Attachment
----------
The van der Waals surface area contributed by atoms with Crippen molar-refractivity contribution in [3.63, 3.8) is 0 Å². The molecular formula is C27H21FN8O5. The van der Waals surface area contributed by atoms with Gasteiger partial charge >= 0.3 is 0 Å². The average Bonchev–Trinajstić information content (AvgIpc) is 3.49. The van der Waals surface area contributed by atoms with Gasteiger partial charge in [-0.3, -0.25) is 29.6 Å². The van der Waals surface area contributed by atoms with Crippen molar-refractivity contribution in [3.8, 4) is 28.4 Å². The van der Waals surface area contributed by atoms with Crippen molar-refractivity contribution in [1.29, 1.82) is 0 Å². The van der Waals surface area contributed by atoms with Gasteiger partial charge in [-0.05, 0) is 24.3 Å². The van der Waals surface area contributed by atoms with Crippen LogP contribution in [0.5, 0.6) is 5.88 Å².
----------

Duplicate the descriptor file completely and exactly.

The van der Waals surface area contributed by atoms with Crippen molar-refractivity contribution in [3.63, 3.8) is 0 Å². The molecular formula is C27H21FN8O5. The van der Waals surface area contributed by atoms with Gasteiger partial charge >= 0.3 is 0 Å². The average Bonchev–Trinajstić information content (AvgIpc) is 3.49. The van der Waals surface area contributed by atoms with Gasteiger partial charge in [-0.3, -0.25) is 29.6 Å². The van der Waals surface area contributed by atoms with Crippen molar-refractivity contribution in [3.8, 4) is 28.4 Å². The van der Waals surface area contributed by atoms with Crippen molar-refractivity contribution in [1.29, 1.82) is 0 Å². The van der Waals surface area contributed by atoms with Gasteiger partial charge in [-0.05, 0) is 24.3 Å². The van der Waals surface area contributed by atoms with Crippen LogP contribution in [0.5, 0.6) is 5.88 Å².